Disclaimer: I am in no way, shape or form benefiting from a single one of these links...not even the Amazon one. In fact, I recently got a letter from Amazon saying that because Colorado politicians are a bunch of $@%%*! (sorry, I couldn't decide on what to call them) they will no longer be doing "business" with Colorado bloggers. Not that I was pinning my hopes and dreams on making my millions through links to Amazon, but considering how much money I spend with them, making a few bucks here or there by recommending things I love seemed just.

The Half a Million Dollar Potty Training Solution

Wednesday, March 10, 2010
I've successfully potty-trained one child and we all know what that means. I am now a potty-training expert. Bestow your wealth of excremental knowledge upon us oh maven of all things urine and feces, you all scream. And I, of course, will oblige you. So here you have it. The all-inclusive, fail-proof and easy-to-follow guide on how to potty-train your any my child using the $500,000 Potty-Training Solution.

- Spend $1.89 on The Wonder Pets "fruit" snacks. Try not to cringe when you watch him eat red dye #5 saturated high frustose corn syrup nuggets shaped like Tuck's head. Because no amount of jelly beans will overcome the fear associated with dropping a load into the unknown aqua abyss that is the toilet.

- Spend $5.95 on a potty-training book and only read the first few pages. Try not to roll your eyes at how stupidly obvious it all seems and then kick yourself in the ass when you make the rookie mistake of leaving the house too soon with a newly minted potty trained preschooler.

- Spend $7 on a good bottle carpet cleaner. Try not to inhale the highly toxic but very effective fumes. Because like cat puke, no one wants to step in pee-saturated carpet.

- Spend $9.95 on a pack of 7 underroos. Try not to take it personally when he will only wear 2 of the 7 because he only loves the Wonder Pets and does not want Diego nor Spongebob spread across his skinny little cheeks.

- Spend $11.48 on gourmet jelly beans. Try not to gag when you realize that part of the reward is in fondling each and every one of the jelly beans, scooping them up in his little hands and then letting them slip through his fingers like a delicious rainbow of sugary goodness, finally settling on one and holding it in between his fingers, turning it over and over in wonder...even though it's his 50th jelly bean in three days.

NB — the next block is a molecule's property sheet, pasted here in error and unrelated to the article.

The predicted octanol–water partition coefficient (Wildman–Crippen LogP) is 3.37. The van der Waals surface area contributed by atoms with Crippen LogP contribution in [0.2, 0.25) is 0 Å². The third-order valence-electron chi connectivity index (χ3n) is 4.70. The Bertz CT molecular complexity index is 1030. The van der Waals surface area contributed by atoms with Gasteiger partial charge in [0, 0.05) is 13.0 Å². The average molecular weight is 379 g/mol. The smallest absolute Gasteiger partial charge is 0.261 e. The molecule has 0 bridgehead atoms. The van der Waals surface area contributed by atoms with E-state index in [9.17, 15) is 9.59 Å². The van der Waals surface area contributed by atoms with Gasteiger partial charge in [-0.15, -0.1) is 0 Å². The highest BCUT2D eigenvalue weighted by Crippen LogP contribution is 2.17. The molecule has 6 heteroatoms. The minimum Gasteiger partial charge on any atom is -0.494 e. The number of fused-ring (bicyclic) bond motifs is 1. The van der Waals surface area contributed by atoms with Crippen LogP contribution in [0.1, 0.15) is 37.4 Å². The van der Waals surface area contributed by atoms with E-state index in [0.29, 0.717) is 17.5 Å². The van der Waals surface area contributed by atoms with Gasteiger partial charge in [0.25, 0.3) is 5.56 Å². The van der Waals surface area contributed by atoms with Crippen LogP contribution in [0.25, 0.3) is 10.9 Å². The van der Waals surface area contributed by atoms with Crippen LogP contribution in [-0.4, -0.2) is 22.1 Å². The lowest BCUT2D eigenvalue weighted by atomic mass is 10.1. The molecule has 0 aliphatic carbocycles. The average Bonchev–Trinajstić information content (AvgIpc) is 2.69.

- Spend another $17.95 on more underroos because you found a 3 pack that has Ming-Ming, Tuck AND Linny. Try not to laugh out loud when he screams, "Momp! You! found! Linny! I'm gonna wear Linny and I'm not going to pee or poop on her head. But farting is ok. I can fart on Linny. But not poop or pee. That would not be very nice."

- Spend $26 on two cushy for your tushy potty seats. Try not to fall over laughing when he slips off of one of them (the other is still untouched) so many times that he sends it cartwheeling down the stairs in frustration.

- Spend $51 on out-fitting all three bathrooms with Wee-man urinals. Try not to get frustrated when he will only use one of them, leaving the other two to collect dustbunnies. Hmmm...I wonder if dust-bunny moms have it any easier?

- Spend $87 on custom-made training pants. Try to get all your money back on the FSOT (for sale or trade) board at your favorite cloth diapering website when your child decides that "pull-ups" are not his style. All or nothing, baby.

- Spend $440 on cloth diapers so that your son is perpetually marinating his balls in his own urine, prompting him to realize that ew, gross his balls are marinating in his own urine and maybe he should try peeing in the potty like everyone else. Try not to buy one of these.

- Spend $789 on a camera so that you can catch all the priceless moments. Try not to break it.

- Spend $498,552.78* on a house and don't leave it for three days. Try not to get stir-crazed after learning that a freshly potty-trained child will proceed to pee his pants within 20 feet of the front door of Target when faced with the prospect of having to pee in a public restroom.

And TA-DA. That's it. That's all it takes. And one morning, your child too will wake up and exclaim, "I'm wearing my Ming-Ming underwear." And that will be that. It literally took us a few months of flirting with the idea, not counting the time he sat on the potty and read a magazine when he was about 18 months old. And then one morning, he woke up and decided that he was peeing in the potty and he has. Almost exclusively. As long as we're at home. We have yet to successfully pee in public for a 2nd time. And I don't think that pulling off to the side of the road and running him across a mud field and into a port-o-potty and expecting him to pee on some else's floaty turd helped any. But that's a hurdle we will overcome. I just hope it doesn't cost us another half mill.

*Not the actual price of our house.